Today’s Prayer Focus

The New World

MPA Rating: PG-13-Rating (MPA) for some intense battle sequences.

Reviewed by: Chris Monroe

Moral Rating: Better than Average
Moviemaking Quality:
Primary Audience: Adults
Genre: Historical Adventure Romance Drama
Length: 2 hr. 30 min.
Year of Release: 2006
USA Release: January 13, 2006 (wide)
DVD release: May 9, 2006
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Relevant Issues
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The film’s account of Pocahontas is mostly fictional. Discover her true story!
Featuring Colin Farrell, Christopher Plummer, Christopher Newport, Q’Orianka Kilcher, Christian Bale, David Thewlis, Noah Taylor, Irene Bedard
Director Terrence Malick
Producer Sarah Green
Distributor: New Line Cinema. Trademark logo.
New Line Cinema
, division of Warner Bros. Pictures

“Once discovered, it was changed forever”

Copyrighted, New Line Cinema

The original film “The New World” contains a story about an old world, created by a director whose gifts come from another world. A true artist and certainly a poet, Director Terrence Malick has forsaken taking another twenty-year hiatus (as he did from 1978 to 1998) before making his latest film about the English arriving and settling in America. He has conceived, once again, a beautiful production that at its very heart engages its audience in a love story amidst adverse circumstances and harsh conditions. Its themes are intricate and moving, and clearly resonate with his three other films “Badlands”, “Days of Heaven”, and “The Thin Red Line”.

It is Virginia 1607 when three ships arrive from England filled with people eager to begin a new life in a new land. On board is Captain John Smith (Colin Farrell) who is being held prisoner for treason, but soon released and commissioned by Captain Newport (Christopher Plummer) to lead a brigade upriver and find food. The mission is to meet with natives and conduct a trade for necessities, but in the process all Smith’s men are lost, and he alone survives. It is in captivity that Smith meets the beautiful young Native American girl “Pocahontas” (Q’orianka Kilcher) and falls helplessly in love with her. Because of their bond, each of their lives is inexorably different, and while their love is true, it is not always ideal.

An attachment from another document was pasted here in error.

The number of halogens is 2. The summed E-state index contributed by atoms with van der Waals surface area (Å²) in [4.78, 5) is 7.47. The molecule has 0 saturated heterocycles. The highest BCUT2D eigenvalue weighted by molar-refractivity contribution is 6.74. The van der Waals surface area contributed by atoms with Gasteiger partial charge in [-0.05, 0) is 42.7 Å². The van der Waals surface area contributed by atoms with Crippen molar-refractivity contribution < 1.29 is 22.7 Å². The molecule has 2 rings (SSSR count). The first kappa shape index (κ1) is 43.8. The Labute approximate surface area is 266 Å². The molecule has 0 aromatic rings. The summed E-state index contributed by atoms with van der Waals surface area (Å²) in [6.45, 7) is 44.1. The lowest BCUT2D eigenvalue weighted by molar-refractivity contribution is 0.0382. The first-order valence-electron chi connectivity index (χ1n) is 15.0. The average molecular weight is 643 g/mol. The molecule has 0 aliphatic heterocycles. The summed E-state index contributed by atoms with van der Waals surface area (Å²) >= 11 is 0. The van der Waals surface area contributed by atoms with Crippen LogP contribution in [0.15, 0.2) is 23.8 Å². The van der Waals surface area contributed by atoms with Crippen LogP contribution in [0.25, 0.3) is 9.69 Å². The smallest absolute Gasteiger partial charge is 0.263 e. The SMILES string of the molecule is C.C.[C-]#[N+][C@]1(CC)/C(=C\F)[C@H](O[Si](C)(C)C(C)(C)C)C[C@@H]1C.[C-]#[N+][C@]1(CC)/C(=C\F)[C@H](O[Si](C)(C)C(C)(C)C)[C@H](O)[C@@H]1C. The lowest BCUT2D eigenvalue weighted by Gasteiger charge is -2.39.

As with most of his movies, Malick refrains from using foul language and nudity to tell his story. There are some intimate situations between John Smith and Pocahontas, but the emphasis is on them talking and looking each other in the eyes rather than emphasizing something sexual. A few times Pocahontas does have a somewhat meager outfit on, but as Producer Sarah Green explained, women of these tribes actually went topless. Green says that the reason they chose not to have the women portrayed this way is because they wanted this film to be seen by everyone. The film does carry a PG-13 rating due to some intense battle scenes, but these refrain from being gratuitous as well.

The issue of Pocahontas’s explicit faith in Christ is expressed towards the end of this film in a brief scene where she is baptized. At this point she has fully decided to become a Christian. Besides this, there is not much emphasis placed on her Christianity, per se. However, throughout the course of the story, both her and John Smith are portrayed as highly spiritual people. As with all of Malick’s films, there is a voice-over narration by various characters, and at times reveals not only their inner thoughts, but also divine prayers to God. These soliloquy-like moments in this film are certainly open to interpretation, and include such statements as, “Come, Spiritwe rise from out of the soul of you,” (Pocahontas); “Who are you, whom I faintly hear? Who leads me ever on? Where? I will not die until I find it,” (Smith); “Father, where do you live? Show me your face. Give me a sign,” (Pocahontas); and, “Lord, we have gone away from You.” (Smith)